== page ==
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Document Max. Freq Min. Freq
Harper's Encyclopedia of United States History (ed. Benson Lossing) 234 234 Browse Search
George P. Rowell and Company's American Newspaper Directory, containing accurate lists of all the newspapers and periodicals published in the United States and territories, and the dominion of Canada, and British Colonies of North America., together with a description of the towns and cities in which they are published. (ed. George P. Rowell and company) 54 54 Browse Search
Knight's Mechanical Encyclopedia (ed. Knight) 43 43 Browse Search
Francis Jackson Garrison, William Lloyd Garrison, 1805-1879; the story of his life told by his children: volume 2 40 40 Browse Search
Lucius R. Paige, History of Cambridge, Massachusetts, 1630-1877, with a genealogical register 24 24 Browse Search
Cambridge History of American Literature: volume 3 (ed. Trent, William Peterfield, 1862-1939., Erskine, John, 1879-1951., Sherman, Stuart Pratt, 1881-1926., Van Doren, Carl, 1885-1950.) 24 24 Browse Search
Benjamin Cutter, William R. Cutter, History of the town of Arlington, Massachusetts, ormerly the second precinct in Cambridge, or District of Menotomy, afterward the town of West Cambridge. 1635-1879 with a genealogical register of the inhabitants of the precinct. 20 20 Browse Search
Margaret Fuller, Memoirs of Margaret Fuller Ossoli (ed. W. H. Channing) 16 16 Browse Search
Brigadier-General Ellison Capers, Confederate Military History, a library of Confederate States Military History: Volume 5, South Carolina (ed. Clement Anselm Evans) 16 16 Browse Search
Edward L. Pierce, Memoir and letters of Charles Sumner: volume 1 15 15 Browse Search
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Browsing named entities in Matthew Arnold, Civilization in the United States: First and Last Impressions of America.. You can also browse the collection for 1839 AD or search for 1839 AD in all documents.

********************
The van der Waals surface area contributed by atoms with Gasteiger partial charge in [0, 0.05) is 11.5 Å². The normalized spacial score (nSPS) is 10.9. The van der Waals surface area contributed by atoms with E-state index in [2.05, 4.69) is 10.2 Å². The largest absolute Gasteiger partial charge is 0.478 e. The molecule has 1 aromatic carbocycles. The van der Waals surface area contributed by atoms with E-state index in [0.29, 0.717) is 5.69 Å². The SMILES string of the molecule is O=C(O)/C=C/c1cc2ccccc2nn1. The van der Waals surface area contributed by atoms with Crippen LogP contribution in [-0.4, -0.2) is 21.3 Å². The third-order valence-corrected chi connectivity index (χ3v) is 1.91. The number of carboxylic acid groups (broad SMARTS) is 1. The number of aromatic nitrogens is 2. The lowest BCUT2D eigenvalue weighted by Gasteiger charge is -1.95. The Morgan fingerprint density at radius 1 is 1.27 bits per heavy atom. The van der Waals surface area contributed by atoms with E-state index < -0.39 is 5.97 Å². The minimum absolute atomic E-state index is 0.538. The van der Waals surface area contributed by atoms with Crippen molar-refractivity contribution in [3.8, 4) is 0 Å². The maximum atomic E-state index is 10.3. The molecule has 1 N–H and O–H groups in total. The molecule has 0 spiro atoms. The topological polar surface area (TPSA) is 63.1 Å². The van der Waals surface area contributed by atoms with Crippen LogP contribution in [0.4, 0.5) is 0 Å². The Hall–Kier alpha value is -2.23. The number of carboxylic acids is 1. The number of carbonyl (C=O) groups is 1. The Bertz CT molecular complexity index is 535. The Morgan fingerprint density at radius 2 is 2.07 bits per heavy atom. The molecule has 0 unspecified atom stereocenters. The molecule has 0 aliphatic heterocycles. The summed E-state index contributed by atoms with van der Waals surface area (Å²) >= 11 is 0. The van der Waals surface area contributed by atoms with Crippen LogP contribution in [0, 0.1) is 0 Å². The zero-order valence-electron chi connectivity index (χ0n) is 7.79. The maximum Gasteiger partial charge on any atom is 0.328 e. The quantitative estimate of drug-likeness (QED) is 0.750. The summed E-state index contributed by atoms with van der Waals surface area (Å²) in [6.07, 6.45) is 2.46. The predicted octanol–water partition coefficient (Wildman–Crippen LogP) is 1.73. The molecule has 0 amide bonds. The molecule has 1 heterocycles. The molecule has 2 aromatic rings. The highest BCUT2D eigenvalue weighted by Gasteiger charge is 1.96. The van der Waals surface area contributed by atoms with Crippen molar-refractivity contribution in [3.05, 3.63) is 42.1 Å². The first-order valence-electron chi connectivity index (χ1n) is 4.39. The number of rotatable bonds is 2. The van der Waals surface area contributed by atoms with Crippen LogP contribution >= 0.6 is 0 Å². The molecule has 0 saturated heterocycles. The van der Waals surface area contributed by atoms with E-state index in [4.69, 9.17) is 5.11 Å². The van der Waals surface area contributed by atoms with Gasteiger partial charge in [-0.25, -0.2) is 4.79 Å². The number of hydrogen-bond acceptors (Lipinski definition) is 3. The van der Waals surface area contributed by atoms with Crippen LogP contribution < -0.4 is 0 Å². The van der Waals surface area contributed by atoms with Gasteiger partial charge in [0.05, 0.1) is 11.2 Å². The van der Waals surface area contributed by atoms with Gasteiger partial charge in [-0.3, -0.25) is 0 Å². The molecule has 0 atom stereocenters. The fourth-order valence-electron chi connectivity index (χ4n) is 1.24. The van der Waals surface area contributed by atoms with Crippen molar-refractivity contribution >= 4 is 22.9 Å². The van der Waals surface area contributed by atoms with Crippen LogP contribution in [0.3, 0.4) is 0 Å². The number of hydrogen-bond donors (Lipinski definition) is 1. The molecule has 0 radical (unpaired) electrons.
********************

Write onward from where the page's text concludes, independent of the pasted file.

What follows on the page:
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the end of the month. Two weeks later he passed his examination for admission, very much, he tells us, to his surprise. But none of his professional studies interested him, though he did well in mathematics, which he found, he says, very easy to him. Throughout his first year he found the life tedious, read novels, and had no intention of remaining in the army, even if he should succeed in graduating at the end of his four years course, a success which he did not expect to attain. When in 1839 a Bill was discussed in Congress for abolishing the Military Academy, he hoped the Bill might pass, and so set him free. But it did not pass, and a year later he would have been sorry, he says, if it had passed, although he still found his life at West Point dull. His last two years went quicker than his first two; but they still seemed to him about five times as long as Ohio years. At last all his examinations were passed, he was appointed to an infantry regiment, and, before joining, wen